In a number of areas in my life I've given up technological conveniences, either because I've found them too intrusive, because of enjoyment of older analog ways of doing things, or because I felt certain mental abilities were atrophying. For example for the most important telephone numbers I generally "dial them" rather than using speed-dial or voice shortcuts to ensure they remain committed to memory in case I lose access to my devices. I started trying to rely on my GPS a bit less when when I found I wasn't remembering directions to places I've been to multiple times. Things like that.
Since starting a new job and then COVID, I've found myself running all my games online and it just isn't practical to lug bunch of books around, so my TTRPGs have become VTTRPGs. This has me thinking about where I think I'm using tech too much and where I would draw a line or dial things back.
1. Physical Books. I don't mind reading novels, etc. on a good e-reader. I love my Kindle Oasis. For running games, I like D&D Beyond and I've accepted PDFs. But still buy physical copies of many of the books. I enjoy browsing through physical books for inspiration or to get an overall sense of the content in a way that digital version can't capture. I also prefer looking at the artwork in print much more than on a screen. For quickly searching for something; for sorting monsters, magic items, spells, etc. digital is superior. For reading linearly, it is mostly a draw. But for browsing I much prefer physical books. I don't see myself going back to 100% analog when it comes to books, but physical books still have place in how I enjoy the hobby.
2. Dice. This is what I miss most when running VTTs. Yeah, we could roll and call our rolls, but when playing virtually, it is nice for everyone to see the roll, and without getting complicated with web cams, rolling the VTTs is the best way to do it. When I'm able to run games in person again, the dice will come out. The one thing, however, that I really like about playing on a VTT is that it is much easier to tract status effects and resolve area of effect damage. I could see using a VTT for in person play for larger and more complex combat.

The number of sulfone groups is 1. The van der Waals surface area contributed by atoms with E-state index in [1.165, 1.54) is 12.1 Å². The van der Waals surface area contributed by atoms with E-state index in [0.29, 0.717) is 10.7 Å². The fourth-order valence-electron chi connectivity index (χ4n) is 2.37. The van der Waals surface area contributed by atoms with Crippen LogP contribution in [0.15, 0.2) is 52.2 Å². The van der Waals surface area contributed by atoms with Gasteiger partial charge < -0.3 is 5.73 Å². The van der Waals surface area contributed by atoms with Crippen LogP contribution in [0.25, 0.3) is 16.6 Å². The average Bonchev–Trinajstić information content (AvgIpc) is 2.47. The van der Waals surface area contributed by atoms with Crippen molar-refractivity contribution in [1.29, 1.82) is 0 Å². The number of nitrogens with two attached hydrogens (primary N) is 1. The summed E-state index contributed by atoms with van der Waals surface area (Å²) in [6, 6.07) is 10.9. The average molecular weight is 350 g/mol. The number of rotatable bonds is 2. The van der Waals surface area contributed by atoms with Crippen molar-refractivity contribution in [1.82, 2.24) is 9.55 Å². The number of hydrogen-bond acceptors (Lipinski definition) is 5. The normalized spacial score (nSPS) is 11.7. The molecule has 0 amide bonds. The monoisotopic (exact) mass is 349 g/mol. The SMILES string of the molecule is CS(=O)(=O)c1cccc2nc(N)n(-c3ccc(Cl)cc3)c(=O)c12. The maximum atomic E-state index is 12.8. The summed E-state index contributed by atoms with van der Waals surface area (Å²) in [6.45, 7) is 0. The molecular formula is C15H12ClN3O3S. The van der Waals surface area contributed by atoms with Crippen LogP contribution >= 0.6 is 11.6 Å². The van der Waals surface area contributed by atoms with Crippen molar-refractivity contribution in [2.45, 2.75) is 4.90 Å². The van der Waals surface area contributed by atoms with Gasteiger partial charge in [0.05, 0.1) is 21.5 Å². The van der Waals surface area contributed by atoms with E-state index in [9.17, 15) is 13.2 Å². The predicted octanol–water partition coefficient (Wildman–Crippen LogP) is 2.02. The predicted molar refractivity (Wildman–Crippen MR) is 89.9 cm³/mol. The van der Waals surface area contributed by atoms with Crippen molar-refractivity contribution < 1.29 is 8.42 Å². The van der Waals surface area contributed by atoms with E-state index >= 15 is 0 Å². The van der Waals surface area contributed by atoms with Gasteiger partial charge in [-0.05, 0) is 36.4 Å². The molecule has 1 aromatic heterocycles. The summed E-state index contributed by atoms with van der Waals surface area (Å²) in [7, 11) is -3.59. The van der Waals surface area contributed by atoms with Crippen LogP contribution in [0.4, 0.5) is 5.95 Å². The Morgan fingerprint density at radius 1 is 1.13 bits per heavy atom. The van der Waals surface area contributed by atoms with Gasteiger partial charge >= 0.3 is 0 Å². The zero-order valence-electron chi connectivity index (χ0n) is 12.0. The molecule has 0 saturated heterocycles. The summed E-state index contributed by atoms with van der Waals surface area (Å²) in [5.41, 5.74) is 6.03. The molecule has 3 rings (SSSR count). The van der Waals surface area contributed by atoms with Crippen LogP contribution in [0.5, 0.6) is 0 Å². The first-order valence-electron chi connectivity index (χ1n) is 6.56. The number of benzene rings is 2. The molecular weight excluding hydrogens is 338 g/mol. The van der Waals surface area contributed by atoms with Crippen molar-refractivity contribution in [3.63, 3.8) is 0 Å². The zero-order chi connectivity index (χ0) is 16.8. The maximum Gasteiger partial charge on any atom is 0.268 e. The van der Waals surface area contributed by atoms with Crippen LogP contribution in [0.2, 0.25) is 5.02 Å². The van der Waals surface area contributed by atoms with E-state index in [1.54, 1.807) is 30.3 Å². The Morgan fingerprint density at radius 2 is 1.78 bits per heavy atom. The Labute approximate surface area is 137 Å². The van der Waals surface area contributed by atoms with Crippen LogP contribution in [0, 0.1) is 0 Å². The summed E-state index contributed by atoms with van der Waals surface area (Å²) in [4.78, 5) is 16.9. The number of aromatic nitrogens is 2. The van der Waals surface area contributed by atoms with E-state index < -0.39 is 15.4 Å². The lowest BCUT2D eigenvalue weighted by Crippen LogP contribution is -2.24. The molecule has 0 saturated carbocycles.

3. Paper character sheets. Here again, I think I prefer a mixed approach. Manage your character sheet digitally, but print it out your character sheet before each session. I feel having a digital device in front of players at the table detracts from player engagement. Tablets with notifications and alerts shut off okay but I feel that there is something distracting about using a physical device. As a GM, I feel this is a bit hypocritical as I'll generally use a laptop at the table. But as a GM I have no choice but to be constantly engaged during the game. I don't know that I would be 100% comfortable asking players to only use paper character sheets for a 5e game, but I would at least suggest it and discuss it.
4. In person play. This is what I miss the most. Having everyone physically in the same room, sharing food, and hanging out together. Remote play is out of necessity, not preference.